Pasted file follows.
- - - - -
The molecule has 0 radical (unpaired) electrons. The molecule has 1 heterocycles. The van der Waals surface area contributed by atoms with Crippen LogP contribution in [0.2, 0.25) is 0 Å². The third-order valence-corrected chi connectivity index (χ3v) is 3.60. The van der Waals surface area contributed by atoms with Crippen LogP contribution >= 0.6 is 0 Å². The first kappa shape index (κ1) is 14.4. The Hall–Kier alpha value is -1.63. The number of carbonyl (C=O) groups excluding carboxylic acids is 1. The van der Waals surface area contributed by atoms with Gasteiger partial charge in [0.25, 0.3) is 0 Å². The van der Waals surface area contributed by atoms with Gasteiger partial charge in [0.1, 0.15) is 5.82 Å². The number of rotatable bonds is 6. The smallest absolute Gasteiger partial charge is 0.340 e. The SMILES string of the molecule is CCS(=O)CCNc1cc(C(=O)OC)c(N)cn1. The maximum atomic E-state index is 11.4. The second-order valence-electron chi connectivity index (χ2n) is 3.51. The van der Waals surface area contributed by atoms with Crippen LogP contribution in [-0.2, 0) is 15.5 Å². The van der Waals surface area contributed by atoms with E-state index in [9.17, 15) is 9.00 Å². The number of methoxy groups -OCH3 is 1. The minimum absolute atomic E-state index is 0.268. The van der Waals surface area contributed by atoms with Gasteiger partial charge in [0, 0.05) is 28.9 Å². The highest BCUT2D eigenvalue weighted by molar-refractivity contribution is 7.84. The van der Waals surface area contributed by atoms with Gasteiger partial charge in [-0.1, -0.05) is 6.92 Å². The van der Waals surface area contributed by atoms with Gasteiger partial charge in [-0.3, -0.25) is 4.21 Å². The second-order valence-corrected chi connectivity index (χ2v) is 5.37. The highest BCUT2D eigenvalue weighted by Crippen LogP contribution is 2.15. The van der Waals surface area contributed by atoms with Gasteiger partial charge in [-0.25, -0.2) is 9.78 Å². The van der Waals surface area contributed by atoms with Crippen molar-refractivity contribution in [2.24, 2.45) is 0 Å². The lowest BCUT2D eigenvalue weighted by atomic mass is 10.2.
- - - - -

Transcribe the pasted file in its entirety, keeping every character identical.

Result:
The molecule has 0 radical (unpaired) electrons. The molecule has 1 heterocycles. The van der Waals surface area contributed by atoms with Crippen LogP contribution in [0.2, 0.25) is 0 Å². The third-order valence-corrected chi connectivity index (χ3v) is 3.60. The van der Waals surface area contributed by atoms with Crippen LogP contribution >= 0.6 is 0 Å². The first kappa shape index (κ1) is 14.4. The Hall–Kier alpha value is -1.63. The number of carbonyl (C=O) groups excluding carboxylic acids is 1. The van der Waals surface area contributed by atoms with Gasteiger partial charge in [0.25, 0.3) is 0 Å². The van der Waals surface area contributed by atoms with Gasteiger partial charge in [0.1, 0.15) is 5.82 Å². The number of rotatable bonds is 6. The smallest absolute Gasteiger partial charge is 0.340 e. The SMILES string of the molecule is CCS(=O)CCNc1cc(C(=O)OC)c(N)cn1. The maximum atomic E-state index is 11.4. The second-order valence-electron chi connectivity index (χ2n) is 3.51. The van der Waals surface area contributed by atoms with Crippen LogP contribution in [-0.2, 0) is 15.5 Å². The van der Waals surface area contributed by atoms with E-state index in [9.17, 15) is 9.00 Å². The number of methoxy groups -OCH3 is 1. The minimum absolute atomic E-state index is 0.268. The van der Waals surface area contributed by atoms with Gasteiger partial charge in [0, 0.05) is 28.9 Å². The highest BCUT2D eigenvalue weighted by molar-refractivity contribution is 7.84. The van der Waals surface area contributed by atoms with Gasteiger partial charge in [-0.1, -0.05) is 6.92 Å². The van der Waals surface area contributed by atoms with Gasteiger partial charge in [-0.3, -0.25) is 4.21 Å². The second-order valence-corrected chi connectivity index (χ2v) is 5.37. The highest BCUT2D eigenvalue weighted by Crippen LogP contribution is 2.15. The van der Waals surface area contributed by atoms with Gasteiger partial charge in [-0.25, -0.2) is 9.78 Å². The van der Waals surface area contributed by atoms with Crippen molar-refractivity contribution in [2.24, 2.45) is 0 Å². The lowest BCUT2D eigenvalue weighted by atomic mass is 10.2.